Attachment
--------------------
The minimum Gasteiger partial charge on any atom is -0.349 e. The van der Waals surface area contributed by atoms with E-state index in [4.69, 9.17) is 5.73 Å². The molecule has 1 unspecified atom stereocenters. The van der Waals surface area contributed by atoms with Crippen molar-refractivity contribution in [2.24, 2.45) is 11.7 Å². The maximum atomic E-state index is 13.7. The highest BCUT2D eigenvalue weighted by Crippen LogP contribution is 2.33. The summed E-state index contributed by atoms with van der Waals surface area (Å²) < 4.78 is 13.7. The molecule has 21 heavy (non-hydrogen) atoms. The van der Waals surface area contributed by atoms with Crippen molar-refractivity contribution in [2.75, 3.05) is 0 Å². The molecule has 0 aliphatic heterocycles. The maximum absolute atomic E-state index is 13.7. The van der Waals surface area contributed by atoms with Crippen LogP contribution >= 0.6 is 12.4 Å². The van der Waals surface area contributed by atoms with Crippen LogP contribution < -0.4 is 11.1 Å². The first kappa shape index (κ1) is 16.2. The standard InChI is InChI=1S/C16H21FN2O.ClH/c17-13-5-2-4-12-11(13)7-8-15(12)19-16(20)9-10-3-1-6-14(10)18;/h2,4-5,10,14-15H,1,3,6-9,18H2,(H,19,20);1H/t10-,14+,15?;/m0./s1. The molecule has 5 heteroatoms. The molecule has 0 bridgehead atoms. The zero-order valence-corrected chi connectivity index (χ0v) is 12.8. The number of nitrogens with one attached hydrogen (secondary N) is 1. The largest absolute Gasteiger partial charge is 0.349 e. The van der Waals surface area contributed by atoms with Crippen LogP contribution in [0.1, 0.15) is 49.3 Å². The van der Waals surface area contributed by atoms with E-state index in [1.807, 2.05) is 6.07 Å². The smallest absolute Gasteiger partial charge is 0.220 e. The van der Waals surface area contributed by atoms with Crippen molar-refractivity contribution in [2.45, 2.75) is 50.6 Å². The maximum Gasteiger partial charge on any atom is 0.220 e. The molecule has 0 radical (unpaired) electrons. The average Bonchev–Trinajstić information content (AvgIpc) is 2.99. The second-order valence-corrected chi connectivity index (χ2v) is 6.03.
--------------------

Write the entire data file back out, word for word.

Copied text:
The minimum Gasteiger partial charge on any atom is -0.349 e. The van der Waals surface area contributed by atoms with E-state index in [4.69, 9.17) is 5.73 Å². The molecule has 1 unspecified atom stereocenters. The van der Waals surface area contributed by atoms with Crippen molar-refractivity contribution in [2.24, 2.45) is 11.7 Å². The maximum atomic E-state index is 13.7. The highest BCUT2D eigenvalue weighted by Crippen LogP contribution is 2.33. The summed E-state index contributed by atoms with van der Waals surface area (Å²) < 4.78 is 13.7. The molecule has 21 heavy (non-hydrogen) atoms. The van der Waals surface area contributed by atoms with Crippen molar-refractivity contribution in [2.75, 3.05) is 0 Å². The molecule has 0 aliphatic heterocycles. The maximum absolute atomic E-state index is 13.7. The van der Waals surface area contributed by atoms with Crippen LogP contribution >= 0.6 is 12.4 Å². The van der Waals surface area contributed by atoms with Crippen LogP contribution < -0.4 is 11.1 Å². The first kappa shape index (κ1) is 16.2. The standard InChI is InChI=1S/C16H21FN2O.ClH/c17-13-5-2-4-12-11(13)7-8-15(12)19-16(20)9-10-3-1-6-14(10)18;/h2,4-5,10,14-15H,1,3,6-9,18H2,(H,19,20);1H/t10-,14+,15?;/m0./s1. The molecule has 5 heteroatoms. The molecule has 0 bridgehead atoms. The zero-order valence-corrected chi connectivity index (χ0v) is 12.8. The number of nitrogens with one attached hydrogen (secondary N) is 1. The largest absolute Gasteiger partial charge is 0.349 e. The van der Waals surface area contributed by atoms with Crippen LogP contribution in [0.1, 0.15) is 49.3 Å². The van der Waals surface area contributed by atoms with E-state index in [1.807, 2.05) is 6.07 Å². The smallest absolute Gasteiger partial charge is 0.220 e. The van der Waals surface area contributed by atoms with Crippen molar-refractivity contribution in [2.45, 2.75) is 50.6 Å². The maximum Gasteiger partial charge on any atom is 0.220 e. The molecule has 0 radical (unpaired) electrons. The average Bonchev–Trinajstić information content (AvgIpc) is 2.99. The second-order valence-corrected chi connectivity index (χ2v) is 6.03.